Big Wednesday: Genre, Myth and Trauma
I’m delighted to announce that my work is going to be part of the Routledge Cinema and Youth Cultures series. Edited by Yannis Tzioumakis and Sian Lincoln, the series engages with well-known youth films from American cinema as well the cinemas of other countries. Using a variety of methodological and critical approaches the series volumes provide informed accounts of how young people have been represented in film, while also exploring the ways in which young people engage with films made for and about them. In doing this, the Cinema and Youth Cultures series contributes to important and long standing debates about youth cultures, how these are mobilized and articulated in influential film texts and the impact that these texts have had on popular culture at large.
"In the old days, I remember a wind that would blow down through the canyons. It was a hot wind called a Santana and it carried with the smell of warm places, it blew the strongest before dawn across the point. My friends and I would sleep in our cars and the smell of the offshore wind would often wake us, and each morning, we know that this would be a special day"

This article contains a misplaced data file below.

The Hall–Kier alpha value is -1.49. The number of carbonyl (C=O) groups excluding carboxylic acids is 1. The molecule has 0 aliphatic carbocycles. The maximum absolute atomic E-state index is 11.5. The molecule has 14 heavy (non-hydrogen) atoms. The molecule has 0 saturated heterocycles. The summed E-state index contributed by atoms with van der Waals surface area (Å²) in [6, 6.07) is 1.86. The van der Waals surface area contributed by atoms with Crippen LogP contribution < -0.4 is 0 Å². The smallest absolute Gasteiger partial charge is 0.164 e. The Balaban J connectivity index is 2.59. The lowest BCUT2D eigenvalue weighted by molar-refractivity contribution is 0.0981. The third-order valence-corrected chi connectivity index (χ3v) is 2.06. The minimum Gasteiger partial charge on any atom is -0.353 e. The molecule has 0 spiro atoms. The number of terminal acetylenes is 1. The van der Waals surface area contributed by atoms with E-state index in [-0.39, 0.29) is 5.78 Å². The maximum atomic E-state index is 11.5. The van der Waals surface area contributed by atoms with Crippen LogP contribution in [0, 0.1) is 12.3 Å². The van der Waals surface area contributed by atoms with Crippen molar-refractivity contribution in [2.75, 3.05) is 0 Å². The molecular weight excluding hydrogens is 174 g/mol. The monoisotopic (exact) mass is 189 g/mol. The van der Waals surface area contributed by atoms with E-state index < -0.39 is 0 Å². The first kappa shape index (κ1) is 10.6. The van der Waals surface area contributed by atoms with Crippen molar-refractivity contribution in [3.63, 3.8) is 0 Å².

My contribution will be a book about the John Milius surf film Big Wednesday. Big Wednesday is a coming-of-age drama set against the backdrop of 1960s and 1970s Californian surf culture. Written by Milius and Dennis Aaberg, the film is a semi-autobiographical fictionalised account of their own experiences growing up in Malibu. It is without doubt Milius’ most personal film and is a relative anomaly in a career synonymous with action and adventure. From its opening narration to its closing theme, Big Wednesday is a lamentation to lost youth and to the friends that were made there. This book will explore the ways in which the film constructs ideas of youth and what it means to be young in the first act, and then spends the remainder of the film, reflecting on the loss of that youth as the inevitability of age moves them away from that ideal. Though unsuccessful on its original release the film has since gone on to be reappraised and is now considered a cult classic thanks to screenings at midnight movie festivals and finding success on video and DVD. The film is an important entry in the career of a significant figure who has been largely overshadowed by the success of his contemporaries, often afforded just a footnote in the careers of his more prominent friends. This book will help orient the reader by locating Milius and Big Wednesday alongside the ‘movie-brats’ George Lucas and Steven Spielberg and in doing so, it will consider Milius himself, an often divisive and contradictory figure, as no less significant in the history of New Hollywood.